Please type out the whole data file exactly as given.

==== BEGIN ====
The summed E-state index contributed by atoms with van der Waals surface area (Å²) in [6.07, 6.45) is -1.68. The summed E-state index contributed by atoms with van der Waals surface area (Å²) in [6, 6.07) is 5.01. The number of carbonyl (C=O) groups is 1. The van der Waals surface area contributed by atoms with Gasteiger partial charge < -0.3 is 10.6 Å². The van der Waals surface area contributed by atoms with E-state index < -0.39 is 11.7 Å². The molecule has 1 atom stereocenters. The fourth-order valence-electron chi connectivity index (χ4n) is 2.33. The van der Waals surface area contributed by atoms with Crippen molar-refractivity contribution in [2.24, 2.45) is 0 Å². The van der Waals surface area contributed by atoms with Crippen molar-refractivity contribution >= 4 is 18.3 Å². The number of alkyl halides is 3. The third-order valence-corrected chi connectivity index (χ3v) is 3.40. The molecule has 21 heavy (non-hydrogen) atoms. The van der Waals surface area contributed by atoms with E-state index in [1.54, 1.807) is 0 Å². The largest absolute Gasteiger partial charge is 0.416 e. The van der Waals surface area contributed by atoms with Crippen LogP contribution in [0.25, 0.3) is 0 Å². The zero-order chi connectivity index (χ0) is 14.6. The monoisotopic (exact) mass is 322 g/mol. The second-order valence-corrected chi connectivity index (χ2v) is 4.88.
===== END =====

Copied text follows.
The summed E-state index contributed by atoms with van der Waals surface area (Å²) in [6.07, 6.45) is -1.68. The summed E-state index contributed by atoms with van der Waals surface area (Å²) in [6, 6.07) is 5.01. The number of carbonyl (C=O) groups is 1. The van der Waals surface area contributed by atoms with Gasteiger partial charge < -0.3 is 10.6 Å². The van der Waals surface area contributed by atoms with E-state index < -0.39 is 11.7 Å². The molecule has 1 atom stereocenters. The fourth-order valence-electron chi connectivity index (χ4n) is 2.33. The van der Waals surface area contributed by atoms with Crippen molar-refractivity contribution in [2.24, 2.45) is 0 Å². The van der Waals surface area contributed by atoms with Crippen molar-refractivity contribution >= 4 is 18.3 Å². The number of alkyl halides is 3. The third-order valence-corrected chi connectivity index (χ3v) is 3.40. The molecule has 21 heavy (non-hydrogen) atoms. The van der Waals surface area contributed by atoms with E-state index in [1.54, 1.807) is 0 Å². The largest absolute Gasteiger partial charge is 0.416 e. The van der Waals surface area contributed by atoms with Crippen LogP contribution in [0.25, 0.3) is 0 Å². The zero-order chi connectivity index (χ0) is 14.6. The monoisotopic (exact) mass is 322 g/mol. The second-order valence-corrected chi connectivity index (χ2v) is 4.88.